Tasmanian Civil Society Organisations Call for Electoral Reform Before it is Too Late


Tasmania’s leading civil society organisations have today published full-page ads in The Mercury, The Examiner and The Advocate calling for both houses of the Tasmanian Parliament to strengthen the long-awaited electoral reforms and pass them without further delay.

The Australia Institute, Unions Tasmania and the CPSU, TasCOSS, the Australian Conservation Foundation and the Human Rights Law Centre are among the 15 organisations that say the Electoral Disclosure and Funding Bill 2022 and the Electoral Matters (Miscellaneous Amendments) Bill 2022 currently before Parliament do not go far enough to create a transparent, effective system for the regulation of political donations and influence.

The letter comes as the Bills are set to be voted on in Tasmania’s Legislative Council. Labor has announced it will withdraw its support for proposed amendments to both Bills and also for key amendments proposed by independent MLCs.

Australia Institute research ahead of the last Tasmanian state election found 87% of Tasmanians want truth in political advertising laws and 73% want a ban on the gambling industry making political donations.

The letter says Bills must be strengthened by:

  • Requiring truth in political advertising;
  • Significantly lowering the proposed donation threshold from $5,000 and guaranteeing real-time disclosure of political donations;
  • Fixing the proposed public funding model for campaigns so that it does not favour incumbent MPs over new entrants;
  • Broadening the definition of “gift” to capture all payments that might influence politicians;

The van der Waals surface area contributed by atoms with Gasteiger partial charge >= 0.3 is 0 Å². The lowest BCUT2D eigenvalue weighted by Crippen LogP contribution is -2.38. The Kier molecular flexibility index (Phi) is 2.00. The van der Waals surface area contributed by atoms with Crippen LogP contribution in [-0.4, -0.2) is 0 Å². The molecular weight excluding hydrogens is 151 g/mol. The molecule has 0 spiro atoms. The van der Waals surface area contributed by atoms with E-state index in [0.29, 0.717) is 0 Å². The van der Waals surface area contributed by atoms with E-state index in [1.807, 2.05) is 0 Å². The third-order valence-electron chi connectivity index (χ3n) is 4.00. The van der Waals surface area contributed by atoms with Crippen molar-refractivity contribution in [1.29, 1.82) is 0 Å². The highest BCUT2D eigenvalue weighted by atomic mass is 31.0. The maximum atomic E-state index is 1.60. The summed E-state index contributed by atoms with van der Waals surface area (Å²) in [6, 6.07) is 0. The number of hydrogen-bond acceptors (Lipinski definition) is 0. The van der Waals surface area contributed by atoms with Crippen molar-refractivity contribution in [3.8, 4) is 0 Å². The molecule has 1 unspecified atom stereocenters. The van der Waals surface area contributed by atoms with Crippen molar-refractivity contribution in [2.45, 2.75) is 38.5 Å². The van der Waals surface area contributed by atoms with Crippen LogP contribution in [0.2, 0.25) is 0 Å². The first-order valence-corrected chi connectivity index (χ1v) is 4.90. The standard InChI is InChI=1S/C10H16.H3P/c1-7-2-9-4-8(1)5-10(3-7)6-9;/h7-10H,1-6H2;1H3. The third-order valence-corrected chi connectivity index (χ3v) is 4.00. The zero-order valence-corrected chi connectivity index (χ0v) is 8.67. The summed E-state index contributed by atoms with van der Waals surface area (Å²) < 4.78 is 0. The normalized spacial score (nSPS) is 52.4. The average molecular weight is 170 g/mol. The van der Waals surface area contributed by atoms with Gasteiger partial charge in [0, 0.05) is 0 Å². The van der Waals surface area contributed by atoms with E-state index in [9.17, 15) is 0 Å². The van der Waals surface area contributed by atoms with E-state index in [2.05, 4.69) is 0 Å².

• Requiring third-party campaigners to disclose relevant donations regardless of when they were made during the electoral cycle;
  • Parliament inquiring into a ban on donations from developers and the fossil fuel, tobacco and gambling industries.

“The Tasmanian legislation as currently drafted does not go anywhere near creating a transparent, effective system,” said Eloise Carr, Director of the Australia Institute Tasmania.

“If passed in their current forms, the Bills will leave us with some of the weakest political donations laws in the country, and it will remain legal to lie in political ads.”

“Truth is fundamental to democracy. The public needs to be able to make informed decisions about who and which parties they want to represent them,” said Bill Browne, Director of the Australia Institute’s Democracy & Accountability Program.

“With an early election looming, Tasmania needs transparent and effective electoral laws, and the Bills in their current forms are not fit for purpose.”

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